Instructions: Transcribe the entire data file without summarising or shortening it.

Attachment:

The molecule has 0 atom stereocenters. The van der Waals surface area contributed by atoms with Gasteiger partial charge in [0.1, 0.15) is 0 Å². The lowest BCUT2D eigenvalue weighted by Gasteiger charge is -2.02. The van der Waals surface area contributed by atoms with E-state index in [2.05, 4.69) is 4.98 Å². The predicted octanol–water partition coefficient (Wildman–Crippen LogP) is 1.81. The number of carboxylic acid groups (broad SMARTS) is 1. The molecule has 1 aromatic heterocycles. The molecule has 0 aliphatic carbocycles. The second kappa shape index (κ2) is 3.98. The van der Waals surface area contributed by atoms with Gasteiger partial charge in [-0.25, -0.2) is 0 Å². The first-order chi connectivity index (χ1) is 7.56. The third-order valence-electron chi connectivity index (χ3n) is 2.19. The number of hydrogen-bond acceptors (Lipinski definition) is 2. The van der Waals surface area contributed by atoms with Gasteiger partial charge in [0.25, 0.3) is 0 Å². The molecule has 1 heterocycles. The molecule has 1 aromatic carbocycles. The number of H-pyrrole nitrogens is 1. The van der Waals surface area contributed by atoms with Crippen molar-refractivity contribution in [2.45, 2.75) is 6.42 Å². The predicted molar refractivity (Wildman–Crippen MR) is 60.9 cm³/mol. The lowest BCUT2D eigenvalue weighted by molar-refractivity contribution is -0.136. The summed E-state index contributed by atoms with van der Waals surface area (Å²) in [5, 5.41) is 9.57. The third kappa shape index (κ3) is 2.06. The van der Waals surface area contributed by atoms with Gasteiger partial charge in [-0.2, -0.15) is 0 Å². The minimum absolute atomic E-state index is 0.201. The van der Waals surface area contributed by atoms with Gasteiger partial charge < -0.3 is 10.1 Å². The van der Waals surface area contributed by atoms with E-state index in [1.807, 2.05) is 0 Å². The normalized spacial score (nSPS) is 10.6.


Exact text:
The molecule has 0 atom stereocenters. The van der Waals surface area contributed by atoms with Gasteiger partial charge in [0.1, 0.15) is 0 Å². The lowest BCUT2D eigenvalue weighted by Gasteiger charge is -2.02. The van der Waals surface area contributed by atoms with E-state index in [2.05, 4.69) is 4.98 Å². The predicted octanol–water partition coefficient (Wildman–Crippen LogP) is 1.81. The number of carboxylic acid groups (broad SMARTS) is 1. The molecule has 1 aromatic heterocycles. The molecule has 0 aliphatic carbocycles. The second kappa shape index (κ2) is 3.98. The van der Waals surface area contributed by atoms with Gasteiger partial charge in [-0.25, -0.2) is 0 Å². The first-order chi connectivity index (χ1) is 7.56. The third-order valence-electron chi connectivity index (χ3n) is 2.19. The number of hydrogen-bond acceptors (Lipinski definition) is 2. The van der Waals surface area contributed by atoms with Gasteiger partial charge in [0.25, 0.3) is 0 Å². The molecule has 1 heterocycles. The molecule has 1 aromatic carbocycles. The number of H-pyrrole nitrogens is 1. The van der Waals surface area contributed by atoms with Crippen molar-refractivity contribution in [2.45, 2.75) is 6.42 Å². The predicted molar refractivity (Wildman–Crippen MR) is 60.9 cm³/mol. The lowest BCUT2D eigenvalue weighted by molar-refractivity contribution is -0.136. The summed E-state index contributed by atoms with van der Waals surface area (Å²) in [5, 5.41) is 9.57. The third kappa shape index (κ3) is 2.06. The van der Waals surface area contributed by atoms with Gasteiger partial charge in [-0.2, -0.15) is 0 Å². The minimum absolute atomic E-state index is 0.201. The van der Waals surface area contributed by atoms with Gasteiger partial charge < -0.3 is 10.1 Å². The van der Waals surface area contributed by atoms with E-state index in [1.807, 2.05) is 0 Å². The normalized spacial score (nSPS) is 10.6.